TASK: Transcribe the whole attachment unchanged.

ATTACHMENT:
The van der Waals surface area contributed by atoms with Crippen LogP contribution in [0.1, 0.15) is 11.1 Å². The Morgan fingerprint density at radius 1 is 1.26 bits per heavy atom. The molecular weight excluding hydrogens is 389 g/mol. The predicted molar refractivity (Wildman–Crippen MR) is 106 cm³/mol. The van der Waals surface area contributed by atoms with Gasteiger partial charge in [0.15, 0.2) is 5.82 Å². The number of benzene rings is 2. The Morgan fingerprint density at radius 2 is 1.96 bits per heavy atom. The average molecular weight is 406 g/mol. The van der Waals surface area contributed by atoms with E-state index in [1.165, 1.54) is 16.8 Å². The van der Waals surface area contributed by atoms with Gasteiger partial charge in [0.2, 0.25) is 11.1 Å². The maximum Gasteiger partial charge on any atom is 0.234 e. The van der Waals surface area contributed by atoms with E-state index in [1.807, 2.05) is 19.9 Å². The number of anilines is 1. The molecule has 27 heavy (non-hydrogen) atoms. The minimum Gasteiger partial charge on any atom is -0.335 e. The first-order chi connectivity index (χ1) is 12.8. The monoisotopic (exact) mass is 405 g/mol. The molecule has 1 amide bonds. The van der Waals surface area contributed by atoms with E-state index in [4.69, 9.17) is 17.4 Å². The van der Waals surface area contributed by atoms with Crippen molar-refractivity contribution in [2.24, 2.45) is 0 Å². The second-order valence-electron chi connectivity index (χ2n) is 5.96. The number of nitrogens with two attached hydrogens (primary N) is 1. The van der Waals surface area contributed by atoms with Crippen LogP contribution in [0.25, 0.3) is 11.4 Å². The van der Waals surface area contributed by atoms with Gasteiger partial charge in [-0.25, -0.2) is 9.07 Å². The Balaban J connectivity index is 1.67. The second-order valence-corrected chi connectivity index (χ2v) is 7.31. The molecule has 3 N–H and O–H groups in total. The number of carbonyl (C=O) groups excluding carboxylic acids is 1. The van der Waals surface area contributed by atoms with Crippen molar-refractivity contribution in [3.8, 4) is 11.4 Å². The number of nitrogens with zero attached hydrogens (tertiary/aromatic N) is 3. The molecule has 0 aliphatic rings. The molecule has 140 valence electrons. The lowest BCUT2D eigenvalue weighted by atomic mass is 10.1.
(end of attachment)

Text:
The van der Waals surface area contributed by atoms with Crippen LogP contribution in [0.1, 0.15) is 11.1 Å². The Morgan fingerprint density at radius 1 is 1.26 bits per heavy atom. The molecular weight excluding hydrogens is 389 g/mol. The predicted molar refractivity (Wildman–Crippen MR) is 106 cm³/mol. The van der Waals surface area contributed by atoms with Gasteiger partial charge in [0.15, 0.2) is 5.82 Å². The number of benzene rings is 2. The Morgan fingerprint density at radius 2 is 1.96 bits per heavy atom. The average molecular weight is 406 g/mol. The van der Waals surface area contributed by atoms with E-state index in [1.165, 1.54) is 16.8 Å². The van der Waals surface area contributed by atoms with Gasteiger partial charge in [0.2, 0.25) is 11.1 Å². The maximum Gasteiger partial charge on any atom is 0.234 e. The van der Waals surface area contributed by atoms with E-state index in [1.807, 2.05) is 19.9 Å². The number of anilines is 1. The molecule has 27 heavy (non-hydrogen) atoms. The minimum Gasteiger partial charge on any atom is -0.335 e. The first-order chi connectivity index (χ1) is 12.8. The monoisotopic (exact) mass is 405 g/mol. The molecule has 1 amide bonds. The van der Waals surface area contributed by atoms with E-state index in [4.69, 9.17) is 17.4 Å². The van der Waals surface area contributed by atoms with Crippen molar-refractivity contribution in [2.24, 2.45) is 0 Å². The second-order valence-electron chi connectivity index (χ2n) is 5.96. The number of nitrogens with two attached hydrogens (primary N) is 1. The van der Waals surface area contributed by atoms with Crippen LogP contribution in [0.25, 0.3) is 11.4 Å². The van der Waals surface area contributed by atoms with Gasteiger partial charge in [-0.25, -0.2) is 9.07 Å². The Balaban J connectivity index is 1.67. The second-order valence-corrected chi connectivity index (χ2v) is 7.31. The molecule has 3 N–H and O–H groups in total. The number of carbonyl (C=O) groups excluding carboxylic acids is 1. The van der Waals surface area contributed by atoms with Crippen molar-refractivity contribution in [3.8, 4) is 11.4 Å². The number of nitrogens with zero attached hydrogens (tertiary/aromatic N) is 3. The molecule has 0 aliphatic rings. The molecule has 140 valence electrons. The lowest BCUT2D eigenvalue weighted by atomic mass is 10.1.